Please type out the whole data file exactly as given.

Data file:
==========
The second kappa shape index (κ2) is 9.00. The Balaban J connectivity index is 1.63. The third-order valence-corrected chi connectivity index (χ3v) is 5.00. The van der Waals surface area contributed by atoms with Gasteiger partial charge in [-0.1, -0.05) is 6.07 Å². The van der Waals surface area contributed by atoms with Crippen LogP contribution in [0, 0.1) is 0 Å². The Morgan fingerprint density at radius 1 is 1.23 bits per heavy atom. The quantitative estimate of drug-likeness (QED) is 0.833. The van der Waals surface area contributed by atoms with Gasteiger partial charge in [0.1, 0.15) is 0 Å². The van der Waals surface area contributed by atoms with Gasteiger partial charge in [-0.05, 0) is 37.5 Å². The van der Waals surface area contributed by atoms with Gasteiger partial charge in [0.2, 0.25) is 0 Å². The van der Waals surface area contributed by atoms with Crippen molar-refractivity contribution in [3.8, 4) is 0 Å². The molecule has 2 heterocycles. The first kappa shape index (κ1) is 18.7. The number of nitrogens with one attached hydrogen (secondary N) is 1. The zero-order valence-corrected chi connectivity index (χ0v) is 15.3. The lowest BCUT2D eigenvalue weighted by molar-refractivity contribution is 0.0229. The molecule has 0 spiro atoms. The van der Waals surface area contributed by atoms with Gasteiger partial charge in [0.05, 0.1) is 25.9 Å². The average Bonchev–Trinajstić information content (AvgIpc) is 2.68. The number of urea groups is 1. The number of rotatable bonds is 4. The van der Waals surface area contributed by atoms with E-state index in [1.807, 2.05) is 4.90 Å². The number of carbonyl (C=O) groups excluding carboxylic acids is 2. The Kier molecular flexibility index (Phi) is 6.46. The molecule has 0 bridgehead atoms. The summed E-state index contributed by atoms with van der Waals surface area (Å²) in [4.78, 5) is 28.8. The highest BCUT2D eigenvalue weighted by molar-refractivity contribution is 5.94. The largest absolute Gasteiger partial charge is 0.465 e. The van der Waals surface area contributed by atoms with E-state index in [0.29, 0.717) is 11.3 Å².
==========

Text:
The second kappa shape index (κ2) is 9.00. The Balaban J connectivity index is 1.63. The third-order valence-corrected chi connectivity index (χ3v) is 5.00. The van der Waals surface area contributed by atoms with Gasteiger partial charge in [-0.1, -0.05) is 6.07 Å². The van der Waals surface area contributed by atoms with Crippen LogP contribution in [0, 0.1) is 0 Å². The Morgan fingerprint density at radius 1 is 1.23 bits per heavy atom. The quantitative estimate of drug-likeness (QED) is 0.833. The van der Waals surface area contributed by atoms with Gasteiger partial charge in [0.1, 0.15) is 0 Å². The van der Waals surface area contributed by atoms with Gasteiger partial charge in [-0.05, 0) is 37.5 Å². The van der Waals surface area contributed by atoms with Gasteiger partial charge in [0.2, 0.25) is 0 Å². The van der Waals surface area contributed by atoms with Crippen molar-refractivity contribution in [3.8, 4) is 0 Å². The molecule has 2 heterocycles. The first kappa shape index (κ1) is 18.7. The number of nitrogens with one attached hydrogen (secondary N) is 1. The zero-order valence-corrected chi connectivity index (χ0v) is 15.3. The lowest BCUT2D eigenvalue weighted by molar-refractivity contribution is 0.0229. The molecule has 0 spiro atoms. The van der Waals surface area contributed by atoms with Gasteiger partial charge in [0.05, 0.1) is 25.9 Å². The average Bonchev–Trinajstić information content (AvgIpc) is 2.68. The number of urea groups is 1. The number of rotatable bonds is 4. The van der Waals surface area contributed by atoms with E-state index in [1.807, 2.05) is 4.90 Å². The number of carbonyl (C=O) groups excluding carboxylic acids is 2. The Kier molecular flexibility index (Phi) is 6.46. The molecule has 0 bridgehead atoms. The summed E-state index contributed by atoms with van der Waals surface area (Å²) in [4.78, 5) is 28.8. The highest BCUT2D eigenvalue weighted by molar-refractivity contribution is 5.94. The largest absolute Gasteiger partial charge is 0.465 e. The van der Waals surface area contributed by atoms with E-state index in [0.29, 0.717) is 11.3 Å².